Dry vs dry up

Super Saiyan

Senior Member
Cantonese
Hi, after washing dishes, I say ‘ I need to dry the plates.’ or I need to dry up the plates.’

Do they mean the same? Thanks
 
  • Root of All Things

    New Member
    English - American
    At least in American English, I'd argue:
    "Dry up" is something one does to a liquid, or the liquid does on its own. "The lake dried up" or "The sun dried up the puddles."
    "Dry" is something one does to something with liquid on/in it, or the object does on its own. "The plates dried slowly" or "I dried the dishes."
     

    Super Saiyan

    Senior Member
    Cantonese
    Thanks. Please take a look at the verb entry 1.3

    dry | Definition of dry by Lexico
    It says dry up as wipe dishes dry with a cloth

    The reason why I asked was that I also read it in a book. I didnt think it was correct to use dry up. It’s always like what #6 says, so I asked to see how natives think. Is it just uncommon to use it? Or you think the dictionary entry might not be as good? Thanks
     

    kentix

    Senior Member
    English - U.S.
    I read the link and it's what I suspected might be at work, they are making an analogy between the common British phrase wash up and dry (up). Look at definition 1.3 under Verb.

    Whether it's used properly, often or never, I can't say, since I am an AE speaker. But even if it is proper in their context, it's not proper in yours because it's a different kind of sentence.

    Quote:

    (also British dry up) Wipe dishes dry with a cloth after they have been washed.​
    ‘‘I'll wash, Sara, you dry’’​

    More example sentences​
    ‘When I helped Gemma to dry up, the tea towel slid on oily cutlery.’​
    ‘Finished painting the conservatory, had something to eat, washed up, dried up, and ironed a top for tomorrow.’​
    ‘‘I'll wash, you dry,’ said Jake, turning on the tap and staring at the water that gushed out.’​
     

    Super Saiyan

    Senior Member
    Cantonese
    Thanks, kentix

    "Whether it's used properly, often or never, I can't say, since I am an AE speaker. But even if it is proper in their context, it's not proper in yours because it's a different kind of sentence."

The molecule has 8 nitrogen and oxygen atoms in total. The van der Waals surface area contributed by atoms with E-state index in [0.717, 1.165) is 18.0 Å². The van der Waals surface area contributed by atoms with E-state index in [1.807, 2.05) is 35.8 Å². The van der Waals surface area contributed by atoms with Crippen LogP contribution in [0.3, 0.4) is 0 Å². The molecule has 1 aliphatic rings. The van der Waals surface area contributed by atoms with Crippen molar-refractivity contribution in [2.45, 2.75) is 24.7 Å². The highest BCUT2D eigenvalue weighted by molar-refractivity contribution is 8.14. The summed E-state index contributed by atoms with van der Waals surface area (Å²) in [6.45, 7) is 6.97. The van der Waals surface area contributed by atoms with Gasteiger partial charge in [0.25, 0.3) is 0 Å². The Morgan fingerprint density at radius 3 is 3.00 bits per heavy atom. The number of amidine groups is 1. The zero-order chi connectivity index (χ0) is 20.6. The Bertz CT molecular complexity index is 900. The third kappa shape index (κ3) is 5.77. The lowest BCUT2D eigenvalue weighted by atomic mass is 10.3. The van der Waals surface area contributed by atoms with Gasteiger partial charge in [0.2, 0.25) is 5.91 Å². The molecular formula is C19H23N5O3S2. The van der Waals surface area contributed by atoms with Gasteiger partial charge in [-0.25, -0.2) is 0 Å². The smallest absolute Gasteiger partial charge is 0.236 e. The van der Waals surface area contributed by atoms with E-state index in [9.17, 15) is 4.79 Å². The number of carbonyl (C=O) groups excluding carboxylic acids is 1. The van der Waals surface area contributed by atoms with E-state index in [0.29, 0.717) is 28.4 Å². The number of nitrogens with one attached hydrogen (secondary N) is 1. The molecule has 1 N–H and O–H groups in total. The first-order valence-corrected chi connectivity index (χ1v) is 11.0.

It's not proper in my context because I am washing my dishes at home, not like a person whose job is washing dishes at a restaurant maybe?

    Because my context is also about drying the plates, bowls, etc. after I finished washing the dishes. So you think dry up can only be used in a workplace?
     

    kentix

    Senior Member
    English - U.S.
    No, I mean wash up and dry up are general names for an entire process. See how they are used generally in all three examples?

    Your sentence is about specific items. Your talking about drying up dishes. But as said above, rivers and lakes can be dried up and disappear because they consist of liquid, but it's hard to imagine doing that with dishes. They won't disappear.
     

    Super Saiyan

    Senior Member
    Cantonese
    The entire process that you mean is to try all the plates, cups, bowls, saucers, wok, etc. I can't say "After washing the dishes, I need to dry up (with objects). So I can say "After washing the dishes, I need to try up." Is this sentence fine? Thanks.
     
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    kentix

    Senior Member
    English - U.S.
    Like I said, I don't live there so I can't give you a definite answer, but it does fit the sample sentences much better.
     
    Last edited:

    Linkway

    Senior Member
    British English
    I did all the cooking, so you can do the drying up.

    We don't need to dry up the dishes in our house - we have one of those new-fangled automatic dishwashers which dries them as well as washes them.

    You wash and I'll dry!
    - (= I will do the drying up of the dishes.)
     

    PaulQ

    Senior Member
    UK
    English - England
    We don't need to dry up the dishes in our house
    I don't think I'd include the up.

    Puddles, bread, and fruit dry up (to a final point) (although 'up' is optional and emphatic), and we dry up a liquid spillage (complete removal of the liquid), but we do not have a shower and dry ourselves up. I'm sure there is some explanation, but I can't think of it at the moment.
     
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